Bikeshare Racks Taking Away Public Parking Spaces

Biki Taking Away Parking

Biki bikeshare racks are sprouting like weeds all over urban Honolulu taking away some valuable and cherished parking spaces that motorists regularly use. What’s up with this? What is this Biki thing?

The bikeshare operation is the latest effort in the City & County of Honolulu’s scheme of trying to force motorists out of their vehicles (cars, trucks, motorcycles, etc.) by making driving and parking more expensive through higher taxes and fees.

Now we have Biki,  a private company to setting up rental bicycle racks all over town, taking away valuable, highly used, parking spaces away from the motoring public. Some of those spaces are places where motorists enjoy free, unmetered parking, such as in the area along Kalakaua Avenue at Kapiolani Park.

Biki is a non-profit bicycle sharing operation that is priced (like old fashioned cell phone service) at $3.50 per ride, per user for a 30 minute block. Bike renters can pick up a bike at one rack and return it to another. The service takes only electronic payments. No cash. Each rack is self powered with a small solar array mounted on a pole adjacent to the rack. The racks will hold about 20 or so bikes.

The bicycles are goofy looking and as this photo shows, may also contain advertising. It will be just a matter of time before some of the bike racks and bicycles are vandalized.

The per ride pricing is very high for most residents. The current bus fare is $2.50 per ride, unlimited distance and time. The per ride bus fare is going up to $2.75 after a recent bill was passed by the City Council. The $2.75 is still cheaper than the Biki $3.50 rental. Clearly the high priced Biki is aimed at tourists.

That said, why are Biki racks popping up in neighborhoods where tourists don’t travel to? Why are Biki racks taking up valuable parking spaces, metered or free, that residents use? I have to think this is part of the city’s larger agenda to get most of us out of our motor vehicles.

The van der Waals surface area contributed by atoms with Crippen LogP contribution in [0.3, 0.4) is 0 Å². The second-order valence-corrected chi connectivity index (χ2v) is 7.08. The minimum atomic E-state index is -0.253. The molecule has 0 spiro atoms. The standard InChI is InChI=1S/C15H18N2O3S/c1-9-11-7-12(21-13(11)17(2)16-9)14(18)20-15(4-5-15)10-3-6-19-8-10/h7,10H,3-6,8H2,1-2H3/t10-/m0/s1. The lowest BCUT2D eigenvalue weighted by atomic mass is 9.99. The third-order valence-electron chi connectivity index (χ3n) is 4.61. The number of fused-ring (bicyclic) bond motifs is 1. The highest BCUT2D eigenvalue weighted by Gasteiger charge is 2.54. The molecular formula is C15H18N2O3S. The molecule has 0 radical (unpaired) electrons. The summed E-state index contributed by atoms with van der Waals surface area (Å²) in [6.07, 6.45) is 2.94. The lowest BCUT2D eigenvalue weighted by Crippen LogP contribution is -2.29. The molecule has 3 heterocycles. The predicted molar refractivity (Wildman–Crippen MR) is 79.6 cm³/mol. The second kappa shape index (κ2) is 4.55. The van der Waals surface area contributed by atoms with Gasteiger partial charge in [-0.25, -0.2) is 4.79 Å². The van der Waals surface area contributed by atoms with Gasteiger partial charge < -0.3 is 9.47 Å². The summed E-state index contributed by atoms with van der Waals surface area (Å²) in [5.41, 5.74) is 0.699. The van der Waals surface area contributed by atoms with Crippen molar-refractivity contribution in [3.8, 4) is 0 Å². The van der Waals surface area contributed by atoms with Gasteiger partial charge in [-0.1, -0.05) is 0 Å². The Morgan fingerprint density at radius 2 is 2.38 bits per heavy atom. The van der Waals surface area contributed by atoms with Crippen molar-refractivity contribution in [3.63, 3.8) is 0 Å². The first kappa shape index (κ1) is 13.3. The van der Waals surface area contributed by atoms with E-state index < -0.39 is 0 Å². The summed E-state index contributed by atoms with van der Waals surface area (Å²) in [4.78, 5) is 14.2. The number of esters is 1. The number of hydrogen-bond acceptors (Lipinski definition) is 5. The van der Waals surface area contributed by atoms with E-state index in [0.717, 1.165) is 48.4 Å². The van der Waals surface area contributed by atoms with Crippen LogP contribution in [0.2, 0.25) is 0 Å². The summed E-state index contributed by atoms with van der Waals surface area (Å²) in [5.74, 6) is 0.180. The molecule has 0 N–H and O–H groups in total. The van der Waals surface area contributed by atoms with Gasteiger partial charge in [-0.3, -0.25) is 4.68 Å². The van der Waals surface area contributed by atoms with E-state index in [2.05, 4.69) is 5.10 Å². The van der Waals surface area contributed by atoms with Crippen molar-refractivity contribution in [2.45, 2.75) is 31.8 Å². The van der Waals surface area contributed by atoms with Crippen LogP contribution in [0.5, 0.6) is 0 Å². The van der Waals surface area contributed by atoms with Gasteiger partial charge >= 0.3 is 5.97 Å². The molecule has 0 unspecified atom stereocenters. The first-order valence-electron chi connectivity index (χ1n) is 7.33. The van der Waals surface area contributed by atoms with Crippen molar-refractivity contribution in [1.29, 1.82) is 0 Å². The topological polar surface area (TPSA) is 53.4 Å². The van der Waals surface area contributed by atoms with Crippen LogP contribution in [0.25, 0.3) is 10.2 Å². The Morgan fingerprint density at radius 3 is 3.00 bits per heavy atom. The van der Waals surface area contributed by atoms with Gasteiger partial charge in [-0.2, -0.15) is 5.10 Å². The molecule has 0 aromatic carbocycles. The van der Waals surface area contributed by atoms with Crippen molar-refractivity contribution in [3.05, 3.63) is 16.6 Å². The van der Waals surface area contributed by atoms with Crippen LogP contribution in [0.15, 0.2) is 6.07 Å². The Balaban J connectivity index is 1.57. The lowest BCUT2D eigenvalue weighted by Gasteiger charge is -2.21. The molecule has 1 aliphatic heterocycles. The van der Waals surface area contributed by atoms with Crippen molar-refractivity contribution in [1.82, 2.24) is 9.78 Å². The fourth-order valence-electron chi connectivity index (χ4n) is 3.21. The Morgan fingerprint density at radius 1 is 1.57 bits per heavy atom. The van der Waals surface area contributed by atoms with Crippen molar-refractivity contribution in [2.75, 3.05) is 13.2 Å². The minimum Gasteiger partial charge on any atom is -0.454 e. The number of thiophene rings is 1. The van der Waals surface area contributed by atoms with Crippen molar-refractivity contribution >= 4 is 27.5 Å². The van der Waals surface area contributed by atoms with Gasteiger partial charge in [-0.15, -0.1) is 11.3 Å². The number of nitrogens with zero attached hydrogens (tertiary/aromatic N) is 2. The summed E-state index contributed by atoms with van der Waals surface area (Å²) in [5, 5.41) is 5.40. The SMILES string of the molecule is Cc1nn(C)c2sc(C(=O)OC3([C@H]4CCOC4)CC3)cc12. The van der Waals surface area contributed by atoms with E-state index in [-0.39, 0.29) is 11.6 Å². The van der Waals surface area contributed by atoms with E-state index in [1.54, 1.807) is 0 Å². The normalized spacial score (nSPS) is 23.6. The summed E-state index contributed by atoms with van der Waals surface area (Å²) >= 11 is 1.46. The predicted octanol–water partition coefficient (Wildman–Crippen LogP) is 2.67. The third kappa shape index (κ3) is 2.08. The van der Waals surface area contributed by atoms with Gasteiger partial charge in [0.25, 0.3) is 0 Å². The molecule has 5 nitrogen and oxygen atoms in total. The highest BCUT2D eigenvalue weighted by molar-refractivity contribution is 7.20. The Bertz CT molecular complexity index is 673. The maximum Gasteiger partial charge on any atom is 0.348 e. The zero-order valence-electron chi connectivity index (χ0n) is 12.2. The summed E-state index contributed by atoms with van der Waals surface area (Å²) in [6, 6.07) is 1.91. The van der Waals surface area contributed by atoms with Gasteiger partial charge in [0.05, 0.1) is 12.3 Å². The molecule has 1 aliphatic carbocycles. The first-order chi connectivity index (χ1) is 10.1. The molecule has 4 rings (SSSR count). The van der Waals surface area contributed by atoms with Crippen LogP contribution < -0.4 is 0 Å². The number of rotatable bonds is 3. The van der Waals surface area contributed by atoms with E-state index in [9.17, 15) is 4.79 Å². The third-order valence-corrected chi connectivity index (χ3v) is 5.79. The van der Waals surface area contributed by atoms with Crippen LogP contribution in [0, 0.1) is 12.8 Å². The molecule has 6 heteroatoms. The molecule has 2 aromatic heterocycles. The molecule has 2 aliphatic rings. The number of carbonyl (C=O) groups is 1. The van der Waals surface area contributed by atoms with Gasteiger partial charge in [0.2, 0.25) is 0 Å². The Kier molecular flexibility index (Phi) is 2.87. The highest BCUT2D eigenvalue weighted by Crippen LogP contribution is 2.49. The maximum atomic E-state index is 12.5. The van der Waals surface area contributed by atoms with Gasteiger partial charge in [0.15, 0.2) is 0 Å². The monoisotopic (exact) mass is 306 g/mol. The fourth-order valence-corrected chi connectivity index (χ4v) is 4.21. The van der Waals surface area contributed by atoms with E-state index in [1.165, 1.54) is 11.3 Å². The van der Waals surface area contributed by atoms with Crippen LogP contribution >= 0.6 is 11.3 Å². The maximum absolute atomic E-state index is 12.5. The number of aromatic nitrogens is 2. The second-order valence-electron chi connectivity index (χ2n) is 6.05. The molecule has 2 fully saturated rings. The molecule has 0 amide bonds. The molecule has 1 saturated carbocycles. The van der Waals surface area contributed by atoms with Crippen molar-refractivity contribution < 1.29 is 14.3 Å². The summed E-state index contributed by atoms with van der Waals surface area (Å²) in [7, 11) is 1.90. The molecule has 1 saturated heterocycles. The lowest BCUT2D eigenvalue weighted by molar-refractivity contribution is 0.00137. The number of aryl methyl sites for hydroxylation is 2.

Biki should only be set up in places that target tourists. Biki racks should never replace any motor vehicle public parking. It is bad enough that the city has taken many parking spaces away to build bicycle lanes. Motorists are being shortchanged while paying ever increasing taxes and fees to operate a vehicle.

#Biki #Bikeshare

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One of our Flickr followers writes: “The only people this may appeal to are tourists, and only some of them, at that. The cheapy [sic] bicycle at Walmart is between $50 and $100, which you can ride anytime, which would be the automatic smart choice for residents, and you don’t have to walk to a bike station to get it. I can also see vandals and some homeless wrecking the stations and even some bikes in the racks. Some of the racks are in an area that isn’t in plain sight, which will set it up for vandalism. I’d give it a couple weeks after they officially start before the vandalism starts, and two years (or less) before they pull up stakes.”

Honolulu Residents Get Raw Deal With Bikeshare, Civil Beat Commentary

Attorney General’s office seeks answers to city’s new Bikeshare program, KHON on YouTube

Biki Pushback at Kapiolani Park, KITV 4 News

Vote No on City Charter Amendment 8, HawaiiFiles Blog Archive

 

Biki Taking Away Parking
More like “no parking forever” in this area next to Ross Dress For Less on Keeaumoku.

Biki Taking Away Parking
City parking meters and parking spaces are being transferred to Biki vendor operations.

Biki Stations: EXPENSIVE!
Will you pay $3.50 to rent a goofy looking bicycle for 30 minutes (or less)?

Biki Station: Ala Moana Park
Biki logo on one of their Ala Moana Park racks as it is on all others.

South King Street - Honolulu HI
Honolulu’s street parking spaces are under assault by Biki and other bicycle policies being implemented by the City & County of Honolulu.